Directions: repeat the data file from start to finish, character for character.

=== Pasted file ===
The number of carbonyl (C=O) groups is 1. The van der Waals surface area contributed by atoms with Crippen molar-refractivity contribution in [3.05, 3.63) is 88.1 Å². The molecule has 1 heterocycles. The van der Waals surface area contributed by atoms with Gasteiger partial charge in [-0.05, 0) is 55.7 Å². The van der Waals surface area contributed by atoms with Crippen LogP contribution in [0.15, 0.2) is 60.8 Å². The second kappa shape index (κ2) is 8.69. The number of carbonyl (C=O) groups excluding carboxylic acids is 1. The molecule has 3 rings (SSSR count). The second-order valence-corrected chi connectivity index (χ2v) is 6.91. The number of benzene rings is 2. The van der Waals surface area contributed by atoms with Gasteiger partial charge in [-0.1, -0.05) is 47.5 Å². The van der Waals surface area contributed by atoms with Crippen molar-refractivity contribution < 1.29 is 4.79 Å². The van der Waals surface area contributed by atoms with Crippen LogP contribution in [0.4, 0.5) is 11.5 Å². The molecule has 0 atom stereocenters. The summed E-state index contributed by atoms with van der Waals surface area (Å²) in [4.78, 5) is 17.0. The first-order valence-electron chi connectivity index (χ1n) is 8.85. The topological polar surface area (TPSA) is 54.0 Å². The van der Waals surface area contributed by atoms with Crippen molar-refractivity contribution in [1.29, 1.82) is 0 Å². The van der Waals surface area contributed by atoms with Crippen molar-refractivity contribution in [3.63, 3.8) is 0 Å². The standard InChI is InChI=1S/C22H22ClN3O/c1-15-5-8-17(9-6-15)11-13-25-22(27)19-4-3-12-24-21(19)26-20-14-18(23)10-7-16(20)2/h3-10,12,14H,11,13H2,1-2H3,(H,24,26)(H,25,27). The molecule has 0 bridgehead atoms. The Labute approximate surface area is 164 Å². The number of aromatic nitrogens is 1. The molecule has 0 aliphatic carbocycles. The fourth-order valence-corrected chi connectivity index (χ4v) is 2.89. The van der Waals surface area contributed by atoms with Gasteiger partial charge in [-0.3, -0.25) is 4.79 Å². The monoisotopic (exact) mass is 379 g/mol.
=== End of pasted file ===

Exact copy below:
The number of carbonyl (C=O) groups is 1. The van der Waals surface area contributed by atoms with Crippen molar-refractivity contribution in [3.05, 3.63) is 88.1 Å². The molecule has 1 heterocycles. The van der Waals surface area contributed by atoms with Gasteiger partial charge in [-0.05, 0) is 55.7 Å². The van der Waals surface area contributed by atoms with Crippen LogP contribution in [0.15, 0.2) is 60.8 Å². The second kappa shape index (κ2) is 8.69. The number of carbonyl (C=O) groups excluding carboxylic acids is 1. The molecule has 3 rings (SSSR count). The second-order valence-corrected chi connectivity index (χ2v) is 6.91. The number of benzene rings is 2. The van der Waals surface area contributed by atoms with Gasteiger partial charge in [-0.1, -0.05) is 47.5 Å². The van der Waals surface area contributed by atoms with Crippen molar-refractivity contribution < 1.29 is 4.79 Å². The van der Waals surface area contributed by atoms with Crippen LogP contribution in [0.4, 0.5) is 11.5 Å². The molecule has 0 atom stereocenters. The summed E-state index contributed by atoms with van der Waals surface area (Å²) in [4.78, 5) is 17.0. The first-order valence-electron chi connectivity index (χ1n) is 8.85. The topological polar surface area (TPSA) is 54.0 Å². The van der Waals surface area contributed by atoms with Crippen molar-refractivity contribution in [1.29, 1.82) is 0 Å². The van der Waals surface area contributed by atoms with Crippen molar-refractivity contribution in [3.63, 3.8) is 0 Å². The standard InChI is InChI=1S/C22H22ClN3O/c1-15-5-8-17(9-6-15)11-13-25-22(27)19-4-3-12-24-21(19)26-20-14-18(23)10-7-16(20)2/h3-10,12,14H,11,13H2,1-2H3,(H,24,26)(H,25,27). The molecule has 0 bridgehead atoms. The Labute approximate surface area is 164 Å². The number of aromatic nitrogens is 1. The molecule has 0 aliphatic carbocycles. The fourth-order valence-corrected chi connectivity index (χ4v) is 2.89. The van der Waals surface area contributed by atoms with Gasteiger partial charge in [-0.3, -0.25) is 4.79 Å². The monoisotopic (exact) mass is 379 g/mol.